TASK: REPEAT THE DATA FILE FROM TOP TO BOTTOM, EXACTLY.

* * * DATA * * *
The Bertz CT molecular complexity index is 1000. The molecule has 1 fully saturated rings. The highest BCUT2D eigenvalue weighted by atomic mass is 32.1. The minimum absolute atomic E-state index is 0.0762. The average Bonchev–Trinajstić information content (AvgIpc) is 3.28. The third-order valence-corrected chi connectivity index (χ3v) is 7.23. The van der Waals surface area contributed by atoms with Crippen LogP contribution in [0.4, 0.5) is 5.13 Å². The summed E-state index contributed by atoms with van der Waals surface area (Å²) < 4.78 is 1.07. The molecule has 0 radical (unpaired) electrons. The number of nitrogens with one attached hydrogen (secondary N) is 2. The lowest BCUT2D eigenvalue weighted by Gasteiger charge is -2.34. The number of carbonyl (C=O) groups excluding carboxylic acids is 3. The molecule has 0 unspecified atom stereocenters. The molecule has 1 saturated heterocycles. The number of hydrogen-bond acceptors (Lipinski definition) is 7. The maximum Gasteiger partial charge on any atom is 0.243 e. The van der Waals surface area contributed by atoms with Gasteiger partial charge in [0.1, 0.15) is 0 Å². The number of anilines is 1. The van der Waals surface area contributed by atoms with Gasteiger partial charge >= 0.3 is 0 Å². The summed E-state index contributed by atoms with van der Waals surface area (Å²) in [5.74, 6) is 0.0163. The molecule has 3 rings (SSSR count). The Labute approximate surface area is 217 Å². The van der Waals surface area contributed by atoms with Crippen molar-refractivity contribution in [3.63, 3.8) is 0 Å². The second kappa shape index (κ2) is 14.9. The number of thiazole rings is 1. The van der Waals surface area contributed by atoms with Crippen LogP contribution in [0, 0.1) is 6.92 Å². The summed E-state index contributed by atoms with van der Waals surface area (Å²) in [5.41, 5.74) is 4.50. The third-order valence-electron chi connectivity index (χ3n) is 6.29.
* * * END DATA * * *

The Bertz CT molecular complexity index is 1000. The molecule has 1 fully saturated rings. The highest BCUT2D eigenvalue weighted by atomic mass is 32.1. The minimum absolute atomic E-state index is 0.0762. The average Bonchev–Trinajstić information content (AvgIpc) is 3.28. The third-order valence-corrected chi connectivity index (χ3v) is 7.23. The van der Waals surface area contributed by atoms with Crippen LogP contribution in [0.4, 0.5) is 5.13 Å². The summed E-state index contributed by atoms with van der Waals surface area (Å²) < 4.78 is 1.07. The molecule has 0 radical (unpaired) electrons. The number of nitrogens with one attached hydrogen (secondary N) is 2. The lowest BCUT2D eigenvalue weighted by Gasteiger charge is -2.34. The number of carbonyl (C=O) groups excluding carboxylic acids is 3. The molecule has 0 unspecified atom stereocenters. The molecule has 1 saturated heterocycles. The number of hydrogen-bond acceptors (Lipinski definition) is 7. The maximum Gasteiger partial charge on any atom is 0.243 e. The van der Waals surface area contributed by atoms with Gasteiger partial charge in [0.1, 0.15) is 0 Å². The number of anilines is 1. The van der Waals surface area contributed by atoms with Gasteiger partial charge >= 0.3 is 0 Å². The summed E-state index contributed by atoms with van der Waals surface area (Å²) in [5.74, 6) is 0.0163. The molecule has 3 rings (SSSR count). The Labute approximate surface area is 217 Å². The van der Waals surface area contributed by atoms with Crippen molar-refractivity contribution in [3.63, 3.8) is 0 Å². The second kappa shape index (κ2) is 14.9. The number of thiazole rings is 1. The van der Waals surface area contributed by atoms with Crippen LogP contribution in [0, 0.1) is 6.92 Å². The summed E-state index contributed by atoms with van der Waals surface area (Å²) in [5.41, 5.74) is 4.50. The third-order valence-electron chi connectivity index (χ3n) is 6.29.